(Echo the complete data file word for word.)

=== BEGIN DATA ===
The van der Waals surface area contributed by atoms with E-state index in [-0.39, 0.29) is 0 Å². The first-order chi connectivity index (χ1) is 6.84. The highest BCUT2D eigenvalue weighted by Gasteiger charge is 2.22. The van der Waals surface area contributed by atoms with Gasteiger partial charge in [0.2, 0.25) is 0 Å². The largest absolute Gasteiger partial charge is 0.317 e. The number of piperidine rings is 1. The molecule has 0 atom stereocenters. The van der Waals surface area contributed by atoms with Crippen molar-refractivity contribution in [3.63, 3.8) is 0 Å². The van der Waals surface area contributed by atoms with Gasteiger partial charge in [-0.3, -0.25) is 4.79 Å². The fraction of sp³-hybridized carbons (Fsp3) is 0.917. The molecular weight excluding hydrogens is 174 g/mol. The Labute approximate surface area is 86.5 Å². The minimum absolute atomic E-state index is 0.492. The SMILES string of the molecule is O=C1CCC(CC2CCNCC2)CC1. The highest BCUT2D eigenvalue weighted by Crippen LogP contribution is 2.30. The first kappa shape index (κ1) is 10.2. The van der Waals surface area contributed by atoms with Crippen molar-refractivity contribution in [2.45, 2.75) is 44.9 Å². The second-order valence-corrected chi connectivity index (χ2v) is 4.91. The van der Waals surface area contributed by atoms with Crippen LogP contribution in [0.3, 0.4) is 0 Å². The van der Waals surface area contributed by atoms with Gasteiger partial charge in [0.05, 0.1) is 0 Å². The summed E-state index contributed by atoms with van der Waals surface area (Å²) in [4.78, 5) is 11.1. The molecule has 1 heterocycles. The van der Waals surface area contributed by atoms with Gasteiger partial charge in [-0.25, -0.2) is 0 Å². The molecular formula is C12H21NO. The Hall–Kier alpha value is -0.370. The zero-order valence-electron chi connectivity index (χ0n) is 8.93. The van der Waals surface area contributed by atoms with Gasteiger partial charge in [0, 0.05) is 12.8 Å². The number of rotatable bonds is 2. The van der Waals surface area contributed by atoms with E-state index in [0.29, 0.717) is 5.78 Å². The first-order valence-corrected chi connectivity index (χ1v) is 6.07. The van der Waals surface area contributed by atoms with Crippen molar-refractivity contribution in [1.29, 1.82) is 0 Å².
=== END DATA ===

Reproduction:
The van der Waals surface area contributed by atoms with E-state index in [-0.39, 0.29) is 0 Å². The first-order chi connectivity index (χ1) is 6.84. The highest BCUT2D eigenvalue weighted by Gasteiger charge is 2.22. The van der Waals surface area contributed by atoms with Gasteiger partial charge in [0.2, 0.25) is 0 Å². The largest absolute Gasteiger partial charge is 0.317 e. The number of piperidine rings is 1. The molecule has 0 atom stereocenters. The van der Waals surface area contributed by atoms with Crippen molar-refractivity contribution in [3.63, 3.8) is 0 Å². The van der Waals surface area contributed by atoms with Gasteiger partial charge in [-0.3, -0.25) is 4.79 Å². The fraction of sp³-hybridized carbons (Fsp3) is 0.917. The molecular weight excluding hydrogens is 174 g/mol. The Labute approximate surface area is 86.5 Å². The minimum absolute atomic E-state index is 0.492. The SMILES string of the molecule is O=C1CCC(CC2CCNCC2)CC1. The highest BCUT2D eigenvalue weighted by Crippen LogP contribution is 2.30. The first kappa shape index (κ1) is 10.2. The van der Waals surface area contributed by atoms with Crippen molar-refractivity contribution in [2.45, 2.75) is 44.9 Å². The second-order valence-corrected chi connectivity index (χ2v) is 4.91. The van der Waals surface area contributed by atoms with Crippen LogP contribution in [0.3, 0.4) is 0 Å². The van der Waals surface area contributed by atoms with Gasteiger partial charge in [0.05, 0.1) is 0 Å². The summed E-state index contributed by atoms with van der Waals surface area (Å²) in [4.78, 5) is 11.1. The molecule has 1 heterocycles. The van der Waals surface area contributed by atoms with Gasteiger partial charge in [-0.25, -0.2) is 0 Å². The molecular formula is C12H21NO. The Hall–Kier alpha value is -0.370. The zero-order valence-electron chi connectivity index (χ0n) is 8.93. The van der Waals surface area contributed by atoms with Gasteiger partial charge in [0, 0.05) is 12.8 Å². The number of rotatable bonds is 2. The van der Waals surface area contributed by atoms with E-state index in [0.29, 0.717) is 5.78 Å². The first-order valence-corrected chi connectivity index (χ1v) is 6.07. The van der Waals surface area contributed by atoms with Crippen molar-refractivity contribution in [1.29, 1.82) is 0 Å².